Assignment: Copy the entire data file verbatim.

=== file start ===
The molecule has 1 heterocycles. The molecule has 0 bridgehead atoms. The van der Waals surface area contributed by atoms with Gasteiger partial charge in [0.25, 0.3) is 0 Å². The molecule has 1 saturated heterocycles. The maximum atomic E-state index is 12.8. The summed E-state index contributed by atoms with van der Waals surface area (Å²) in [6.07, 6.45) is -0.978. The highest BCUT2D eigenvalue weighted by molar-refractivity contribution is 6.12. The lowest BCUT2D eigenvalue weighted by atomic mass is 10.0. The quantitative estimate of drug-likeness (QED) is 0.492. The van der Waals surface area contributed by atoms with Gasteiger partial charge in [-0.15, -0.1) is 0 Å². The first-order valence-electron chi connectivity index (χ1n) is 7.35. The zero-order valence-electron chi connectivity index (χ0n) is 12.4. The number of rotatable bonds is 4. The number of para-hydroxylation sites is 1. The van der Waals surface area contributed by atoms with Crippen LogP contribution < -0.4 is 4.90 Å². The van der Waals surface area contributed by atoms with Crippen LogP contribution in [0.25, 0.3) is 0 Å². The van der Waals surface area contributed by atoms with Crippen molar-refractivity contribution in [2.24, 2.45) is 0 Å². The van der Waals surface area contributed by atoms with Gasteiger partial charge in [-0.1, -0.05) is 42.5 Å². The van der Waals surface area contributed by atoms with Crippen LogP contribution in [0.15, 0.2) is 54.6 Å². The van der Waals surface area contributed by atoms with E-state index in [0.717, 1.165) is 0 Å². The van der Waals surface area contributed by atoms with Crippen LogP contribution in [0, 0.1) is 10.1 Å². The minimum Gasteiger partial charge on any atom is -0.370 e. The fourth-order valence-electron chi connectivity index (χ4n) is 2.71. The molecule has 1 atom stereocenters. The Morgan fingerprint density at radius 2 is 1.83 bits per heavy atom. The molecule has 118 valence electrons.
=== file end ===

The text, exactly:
The molecule has 1 heterocycles. The molecule has 0 bridgehead atoms. The van der Waals surface area contributed by atoms with Gasteiger partial charge in [0.25, 0.3) is 0 Å². The molecule has 1 saturated heterocycles. The maximum atomic E-state index is 12.8. The summed E-state index contributed by atoms with van der Waals surface area (Å²) in [6.07, 6.45) is -0.978. The highest BCUT2D eigenvalue weighted by molar-refractivity contribution is 6.12. The lowest BCUT2D eigenvalue weighted by atomic mass is 10.0. The quantitative estimate of drug-likeness (QED) is 0.492. The van der Waals surface area contributed by atoms with Gasteiger partial charge in [-0.15, -0.1) is 0 Å². The first-order valence-electron chi connectivity index (χ1n) is 7.35. The zero-order valence-electron chi connectivity index (χ0n) is 12.4. The number of rotatable bonds is 4. The number of para-hydroxylation sites is 1. The van der Waals surface area contributed by atoms with Crippen LogP contribution < -0.4 is 4.90 Å². The van der Waals surface area contributed by atoms with Crippen LogP contribution in [0.25, 0.3) is 0 Å². The van der Waals surface area contributed by atoms with Crippen molar-refractivity contribution in [2.24, 2.45) is 0 Å². The van der Waals surface area contributed by atoms with Gasteiger partial charge in [-0.1, -0.05) is 42.5 Å². The van der Waals surface area contributed by atoms with Crippen LogP contribution in [0.15, 0.2) is 54.6 Å². The van der Waals surface area contributed by atoms with E-state index in [0.717, 1.165) is 0 Å². The van der Waals surface area contributed by atoms with Crippen LogP contribution in [0, 0.1) is 10.1 Å². The minimum Gasteiger partial charge on any atom is -0.370 e. The fourth-order valence-electron chi connectivity index (χ4n) is 2.71. The molecule has 1 atom stereocenters. The Morgan fingerprint density at radius 2 is 1.83 bits per heavy atom. The molecule has 118 valence electrons.